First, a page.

Making Hong Kong Milk Tea

Experiment with various combinations of Ceylon (“English Breakfast”) and Assam (“Irish Breakfast”) teas. I personally like the redder, warmer flavors of more Assam leaves, but many prefer the darker, more robust Ceylon. If you use a large mesh ball or one of those muslin tea brewing bags, it’ll be easier to strain loose tea leaves. Of course, teabags sidestep this entirely.

Bring a small pot of water just to the boiling point, but do not let it actually bubble up. Lower the heat to as low as possible. Add three times as many tea bags or twice as much loose tea as you would normally. Cover and leave the tea to brew for at least 10 minutes and up to 30 minutes. Strain out the tea leaves or remove the teabags; for this, it’s okay to squeeze teabags to get the extra boost. Stir in evaporated milk until the tea is the color of caramel, then bring the tea back to very hot serving temperature.

Divide the tea among several cups and invite your guests to stir in a spoonful of sweetened condensed milk or sugar.

Hong Kong Milk Tea 9 April,2008Thy Tran

  • Anonymous

    Ah…i love milk tea. i made some at home sometimes. i use http://www.teacuppa.com lapsang souchung or keemun. never tried using ceylon or assam before.

  • shuna fish lydon

    I feel educated now. All the while I was, ashamedly, quite assumptive about what “milk tea” might mean. The historical implications remind a lot of “chai” or “Thai Iced Tea.”

    I’m a big fan of being educated culinarily. Gastronomy puts so many other historical facts in perspective.

  • shuna fish lydon


    I ordered this today at Slanted Door because I remembered this post. Wow, sooo delicious. I think I have a new favorite beverage.

    But now I’m really up! Good thing I live in the East Bay…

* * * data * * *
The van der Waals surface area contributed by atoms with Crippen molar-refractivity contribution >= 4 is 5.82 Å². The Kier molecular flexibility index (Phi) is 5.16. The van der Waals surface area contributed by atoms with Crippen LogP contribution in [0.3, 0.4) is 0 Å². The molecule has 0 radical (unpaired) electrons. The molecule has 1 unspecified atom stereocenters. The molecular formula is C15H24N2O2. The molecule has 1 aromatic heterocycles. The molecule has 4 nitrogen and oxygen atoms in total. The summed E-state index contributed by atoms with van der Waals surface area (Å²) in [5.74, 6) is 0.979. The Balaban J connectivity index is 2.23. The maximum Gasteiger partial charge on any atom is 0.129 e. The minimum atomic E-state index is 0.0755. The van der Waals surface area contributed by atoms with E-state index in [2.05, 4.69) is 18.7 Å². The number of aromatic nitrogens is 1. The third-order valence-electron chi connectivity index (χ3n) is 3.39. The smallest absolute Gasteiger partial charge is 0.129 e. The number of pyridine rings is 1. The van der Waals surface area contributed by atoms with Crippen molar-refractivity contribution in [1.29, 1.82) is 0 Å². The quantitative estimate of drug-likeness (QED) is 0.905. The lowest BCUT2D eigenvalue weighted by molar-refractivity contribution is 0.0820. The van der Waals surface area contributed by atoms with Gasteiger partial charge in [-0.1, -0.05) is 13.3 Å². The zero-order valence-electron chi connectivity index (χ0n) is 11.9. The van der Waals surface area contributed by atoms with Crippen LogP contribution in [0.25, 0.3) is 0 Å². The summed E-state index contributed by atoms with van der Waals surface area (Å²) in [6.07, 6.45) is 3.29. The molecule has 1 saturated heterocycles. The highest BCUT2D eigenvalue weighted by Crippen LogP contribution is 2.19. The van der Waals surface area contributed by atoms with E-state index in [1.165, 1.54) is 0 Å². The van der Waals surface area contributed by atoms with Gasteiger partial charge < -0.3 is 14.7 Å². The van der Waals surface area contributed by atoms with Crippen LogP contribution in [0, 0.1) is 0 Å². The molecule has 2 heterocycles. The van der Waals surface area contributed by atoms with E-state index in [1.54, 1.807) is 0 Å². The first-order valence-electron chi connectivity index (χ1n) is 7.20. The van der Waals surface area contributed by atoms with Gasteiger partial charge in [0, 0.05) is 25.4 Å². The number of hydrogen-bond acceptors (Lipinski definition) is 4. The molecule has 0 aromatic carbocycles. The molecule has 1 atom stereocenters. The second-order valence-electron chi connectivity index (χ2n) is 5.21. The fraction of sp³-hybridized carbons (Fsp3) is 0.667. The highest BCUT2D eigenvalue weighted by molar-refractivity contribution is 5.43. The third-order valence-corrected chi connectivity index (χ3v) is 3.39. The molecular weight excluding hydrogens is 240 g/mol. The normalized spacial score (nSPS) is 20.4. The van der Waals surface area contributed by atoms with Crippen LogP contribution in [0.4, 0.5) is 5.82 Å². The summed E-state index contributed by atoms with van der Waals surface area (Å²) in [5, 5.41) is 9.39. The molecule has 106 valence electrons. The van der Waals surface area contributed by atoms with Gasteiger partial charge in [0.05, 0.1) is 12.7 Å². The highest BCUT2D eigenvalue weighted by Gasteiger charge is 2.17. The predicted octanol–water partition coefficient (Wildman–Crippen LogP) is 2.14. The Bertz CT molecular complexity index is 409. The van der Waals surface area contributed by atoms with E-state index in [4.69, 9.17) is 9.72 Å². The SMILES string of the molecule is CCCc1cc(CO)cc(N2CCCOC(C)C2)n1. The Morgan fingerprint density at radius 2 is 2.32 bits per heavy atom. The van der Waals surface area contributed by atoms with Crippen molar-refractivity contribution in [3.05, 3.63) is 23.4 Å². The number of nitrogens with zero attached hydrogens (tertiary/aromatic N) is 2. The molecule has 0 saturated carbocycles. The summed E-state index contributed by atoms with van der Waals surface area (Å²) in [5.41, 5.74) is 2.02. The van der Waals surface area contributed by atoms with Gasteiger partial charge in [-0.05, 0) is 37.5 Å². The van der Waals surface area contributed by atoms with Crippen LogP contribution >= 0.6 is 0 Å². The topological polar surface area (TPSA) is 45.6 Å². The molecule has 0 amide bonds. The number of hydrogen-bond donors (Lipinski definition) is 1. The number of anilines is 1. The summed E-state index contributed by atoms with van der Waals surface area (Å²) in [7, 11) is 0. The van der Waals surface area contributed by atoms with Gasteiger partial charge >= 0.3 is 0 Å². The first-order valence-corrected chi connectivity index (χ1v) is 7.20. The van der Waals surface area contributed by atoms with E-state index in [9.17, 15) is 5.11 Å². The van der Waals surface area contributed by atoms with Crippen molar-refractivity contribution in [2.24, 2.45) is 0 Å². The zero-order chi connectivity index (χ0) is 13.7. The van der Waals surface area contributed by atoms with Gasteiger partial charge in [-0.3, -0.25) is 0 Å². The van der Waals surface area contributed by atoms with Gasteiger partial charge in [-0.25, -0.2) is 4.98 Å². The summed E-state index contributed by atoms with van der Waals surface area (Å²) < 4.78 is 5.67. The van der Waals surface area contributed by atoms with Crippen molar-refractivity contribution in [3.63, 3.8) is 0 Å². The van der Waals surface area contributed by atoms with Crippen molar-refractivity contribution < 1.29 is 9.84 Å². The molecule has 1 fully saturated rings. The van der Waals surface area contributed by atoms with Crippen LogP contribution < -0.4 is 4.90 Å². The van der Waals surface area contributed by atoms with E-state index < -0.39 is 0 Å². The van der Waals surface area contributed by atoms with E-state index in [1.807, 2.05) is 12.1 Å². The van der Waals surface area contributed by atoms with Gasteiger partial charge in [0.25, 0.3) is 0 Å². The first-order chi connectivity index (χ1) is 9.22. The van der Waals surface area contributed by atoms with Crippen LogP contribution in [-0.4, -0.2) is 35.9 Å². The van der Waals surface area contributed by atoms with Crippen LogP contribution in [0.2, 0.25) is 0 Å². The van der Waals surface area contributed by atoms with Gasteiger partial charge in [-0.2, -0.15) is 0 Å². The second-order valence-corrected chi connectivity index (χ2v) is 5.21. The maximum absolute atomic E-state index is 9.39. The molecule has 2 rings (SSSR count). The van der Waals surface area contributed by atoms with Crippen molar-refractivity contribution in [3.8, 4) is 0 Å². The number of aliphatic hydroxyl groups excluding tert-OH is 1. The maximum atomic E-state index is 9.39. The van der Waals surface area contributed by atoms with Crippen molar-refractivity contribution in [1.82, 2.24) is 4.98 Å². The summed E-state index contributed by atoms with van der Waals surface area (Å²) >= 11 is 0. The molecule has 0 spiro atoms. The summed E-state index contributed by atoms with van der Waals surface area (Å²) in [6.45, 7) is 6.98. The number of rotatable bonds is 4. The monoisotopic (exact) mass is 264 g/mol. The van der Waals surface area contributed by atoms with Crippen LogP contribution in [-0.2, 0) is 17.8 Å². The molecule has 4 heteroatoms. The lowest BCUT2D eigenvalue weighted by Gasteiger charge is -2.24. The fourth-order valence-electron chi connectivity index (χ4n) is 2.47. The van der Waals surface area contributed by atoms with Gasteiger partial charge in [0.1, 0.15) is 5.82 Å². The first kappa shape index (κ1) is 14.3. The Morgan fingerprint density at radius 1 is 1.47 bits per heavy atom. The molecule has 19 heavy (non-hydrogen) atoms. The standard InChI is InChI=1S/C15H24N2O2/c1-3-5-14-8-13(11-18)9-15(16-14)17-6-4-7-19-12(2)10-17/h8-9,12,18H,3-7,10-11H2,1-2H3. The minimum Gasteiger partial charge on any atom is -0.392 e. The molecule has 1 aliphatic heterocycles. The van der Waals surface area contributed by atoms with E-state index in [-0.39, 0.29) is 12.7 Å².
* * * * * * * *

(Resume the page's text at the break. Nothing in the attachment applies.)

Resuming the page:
Thanks again!

  • Anonymous

    I became addicted to HK milk tea when the Chinese tea place Neotte opened in downtown Palo Alto. It totally surpassed my previous addiction to cafe mochas, and it’s pretty tough to beat coffee and chocolate. But alas, Neotte is now under new owners, who have no idea how to make good milk tea. Does anyone know where to find good HK milk tea near Palo Alto?


Thy Tran

Thy Tran writes literary nonfiction about food, the rituals of the kitchen, and the many ways eating and cooking both connect and separate communities around the world. She co-authored the award-winning guide, Kitchen Companion, and her work has appeared in numerous other books, including Asia in the San Francisco Bay Area: A Cultural Travel Guide and Cooking at Home with the Culinary Institute of America. Her writing has been featured in The Washington Post, Los Angeles Times, San Francisco Chronicle, Fine Cooking and Saveur. A recipient of a literary grant from the San Francisco Arts Commission, Thy is currently working on a collection of essays about how food changes in families across time and place.

Though trained as a professional chef, she works on cookbooks by day, then creates literary chapbooks by night. An old letterpress and two cabinets of wood and lead type occupy a corner of her writing studio, for she is as committed to the art and craft of bookmaking as she is to the power of words themselves. In addition to writing, editing, teaching and printing, Thy remains active in local food justice and global food sovereignty movements. Visit her website, wanderingspoon.com, to learn more about her culinary adventures.